Christmas is a time for indulging in good food, spending time with friends and family, and exchanging gifts. All those festivities come with a price tag, and you are likely expecting to spend a bit more than normal in the lead up to the big day.
You won’t be alone, as Statista reports that the average person in the south-east is expected to spend £858.87 on Christmas in 2023.
There’s nothing wrong with splashing out during the festive period and creating memorable experiences with your friends and family. However, it’s easy to make simple mistakes and spend more than you need to.
Read on to learn some of the best spending rules to help you achieve the perfect Christmas.
Do: set a budget and stick to it
Setting a budget is the easiest way to control your spending over the Christmas period. While it may be tempting to start planning a big festive celebration and searching for presents without considering the cost, this is likely to lead to overspending.
Instead, consider how much you can afford to spend on food and gifts, and create a budget. This will help you avoid overspending by buying more food than you need or going overboard with gifts.
Setting a budget doesn’t mean that you can’t have the Christmas you want, it just helps you find a good balance and avoid wasteful spending.
Do: consider setting price limits for gifts
If you have a large extended family, the cost of gifts quickly adds up, so you may want to consider setting price limits this year.
You can be a bit more flexible with immediate family but if you start buying expensive gifts for everybody, it is difficult to stay in budget. Fortunately, agreeing a spending limit makes things more affordable for everybody.
Additionally, you might decide to do a Secret Santa – everybody picks a random name and you purchase one gift for that person – if you have a very large family. This means that everybody gets a gift and you only need to buy one each.
Do: start early and shop around
If you’re the kind of person who leaves their Christmas shopping to the last minute, you may be spending more than you need to.
Starting early gives you more time to shop around and find the best deals, and could save you a significant amount of money. Additionally, you can spread out the cost of Christmas, instead of spending everything the week before, making the expense easier to manage.
You may do a lot of your shopping online these days, so consider using sites like Google Shopping or PriceRunner to compare prices and find the cheapest deals.
Don’t: be unrealistic about your budget
Budgeting helps you manage your festive spending, but it is important to be realistic.
If you are not honest about what you can afford, you may set your budget too high. This could mean that you overspend, and you can’t meet other financial goals, such as contributing to savings or investments, for example.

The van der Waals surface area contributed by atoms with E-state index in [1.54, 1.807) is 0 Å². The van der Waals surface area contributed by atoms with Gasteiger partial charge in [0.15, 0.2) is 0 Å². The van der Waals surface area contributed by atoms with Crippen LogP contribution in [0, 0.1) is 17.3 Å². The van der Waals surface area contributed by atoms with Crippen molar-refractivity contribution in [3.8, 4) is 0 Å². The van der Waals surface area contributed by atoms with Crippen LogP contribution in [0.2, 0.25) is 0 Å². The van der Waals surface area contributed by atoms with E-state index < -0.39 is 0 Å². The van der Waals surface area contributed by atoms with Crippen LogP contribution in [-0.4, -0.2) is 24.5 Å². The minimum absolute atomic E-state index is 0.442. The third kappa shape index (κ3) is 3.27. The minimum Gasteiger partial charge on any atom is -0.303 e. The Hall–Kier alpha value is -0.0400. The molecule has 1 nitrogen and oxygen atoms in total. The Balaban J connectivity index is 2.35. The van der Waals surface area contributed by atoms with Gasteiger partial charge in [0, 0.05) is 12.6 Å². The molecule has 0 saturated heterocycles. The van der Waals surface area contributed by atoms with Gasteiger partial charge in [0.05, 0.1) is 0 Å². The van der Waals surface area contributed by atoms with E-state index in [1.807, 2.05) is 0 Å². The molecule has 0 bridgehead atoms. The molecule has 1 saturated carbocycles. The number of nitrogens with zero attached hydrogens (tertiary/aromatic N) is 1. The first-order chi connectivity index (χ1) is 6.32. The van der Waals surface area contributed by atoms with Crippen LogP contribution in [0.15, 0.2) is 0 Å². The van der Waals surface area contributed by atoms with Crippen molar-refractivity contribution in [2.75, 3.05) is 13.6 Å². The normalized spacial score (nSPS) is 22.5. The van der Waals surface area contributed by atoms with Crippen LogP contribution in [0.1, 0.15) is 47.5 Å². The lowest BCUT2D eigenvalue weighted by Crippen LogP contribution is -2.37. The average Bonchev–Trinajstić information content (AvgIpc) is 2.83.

Conversely, you might go the other way and set your budget too low because you want to limit your spending. However, this could mean that you make sacrifices and don’t have the Christmas that you and your family want.
So, be realistic and find a good balance between your ideal celebration and the amount you can afford to spend.
Don’t: leave travel plans until the last minute
Many of us will travel to see family and friends over the festive period and this can be expensive. With more people travelling over the Christmas, the cost of flights or trains may be higher.
Fortunately, by planning ahead, you could save yourself some money. According to Which?, for example, a single train ticket from London Euston to Manchester Piccadilly cost £44 when booked in advance.
In comparison, an anytime single ticket cost £184.70 – an increase of 76%.
The same is true of flights and you usually get a cheaper price if you book further in advance. You also have more time to shop around for the best deals.
Don’t: fall victim to scams
People are likely to spend more money in the lead up to Christmas, and unfortunately, criminals aim to take advantage of this. As a result, you may be more likely to be targeted by scams.
Indeed, research by Lloyds Bank found that the number of online shopping scams increased by 20% in December 2021 and the average victim lost £427.
The same research also found that 33% of people would take more of a risk at Christmas by buying from a website they have never used before.
It is important that you are vigilant while shopping for Christmas gifts and do some research before using any new retailers. It may also be a good idea to use a credit card to make all purchases because you have more protection.
Section 75 of the Consumer Credit Act makes the credit card company equally responsible with the seller if there is a problem with goods and services you purchase.
This means that you can normally get a refund from your credit card company if you fall victim to a scam, but this may not be the case if you pay with a debit card.
Get in touch
If you need some help with your financial plan over the Christmas period and into the new year, we are here for you.
Please give us a call on 01276 855717 or email email@example.com today.
This blog is for general information only and does not constitute advice. The information is aimed at retail clients only.
Approved by the Openwork partnership on 10/11/2023